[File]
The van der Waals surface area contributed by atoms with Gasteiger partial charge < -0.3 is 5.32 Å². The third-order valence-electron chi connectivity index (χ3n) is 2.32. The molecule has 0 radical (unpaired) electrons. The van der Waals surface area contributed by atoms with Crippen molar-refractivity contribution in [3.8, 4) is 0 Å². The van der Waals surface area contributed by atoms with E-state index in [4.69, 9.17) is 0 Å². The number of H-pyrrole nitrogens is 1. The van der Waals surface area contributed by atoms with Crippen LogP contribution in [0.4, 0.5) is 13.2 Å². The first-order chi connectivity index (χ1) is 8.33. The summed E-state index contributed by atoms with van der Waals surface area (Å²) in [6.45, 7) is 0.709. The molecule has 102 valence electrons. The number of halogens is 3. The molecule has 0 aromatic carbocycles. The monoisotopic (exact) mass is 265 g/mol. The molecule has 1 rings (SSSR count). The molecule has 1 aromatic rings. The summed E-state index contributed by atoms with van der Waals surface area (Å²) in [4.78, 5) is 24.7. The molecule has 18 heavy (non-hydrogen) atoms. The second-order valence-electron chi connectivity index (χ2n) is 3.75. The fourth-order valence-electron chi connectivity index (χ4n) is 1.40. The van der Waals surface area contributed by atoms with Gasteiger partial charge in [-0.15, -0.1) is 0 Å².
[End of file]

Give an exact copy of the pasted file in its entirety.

The van der Waals surface area contributed by atoms with Gasteiger partial charge < -0.3 is 5.32 Å². The third-order valence-electron chi connectivity index (χ3n) is 2.32. The molecule has 0 radical (unpaired) electrons. The van der Waals surface area contributed by atoms with Crippen molar-refractivity contribution in [3.8, 4) is 0 Å². The van der Waals surface area contributed by atoms with E-state index in [4.69, 9.17) is 0 Å². The number of H-pyrrole nitrogens is 1. The van der Waals surface area contributed by atoms with Crippen LogP contribution in [0.4, 0.5) is 13.2 Å². The first-order chi connectivity index (χ1) is 8.33. The summed E-state index contributed by atoms with van der Waals surface area (Å²) in [6.45, 7) is 0.709. The molecule has 102 valence electrons. The number of halogens is 3. The molecule has 0 aromatic carbocycles. The monoisotopic (exact) mass is 265 g/mol. The molecule has 1 rings (SSSR count). The molecule has 1 aromatic rings. The summed E-state index contributed by atoms with van der Waals surface area (Å²) in [4.78, 5) is 24.7. The molecule has 18 heavy (non-hydrogen) atoms. The second-order valence-electron chi connectivity index (χ2n) is 3.75. The fourth-order valence-electron chi connectivity index (χ4n) is 1.40. The van der Waals surface area contributed by atoms with Gasteiger partial charge in [-0.15, -0.1) is 0 Å².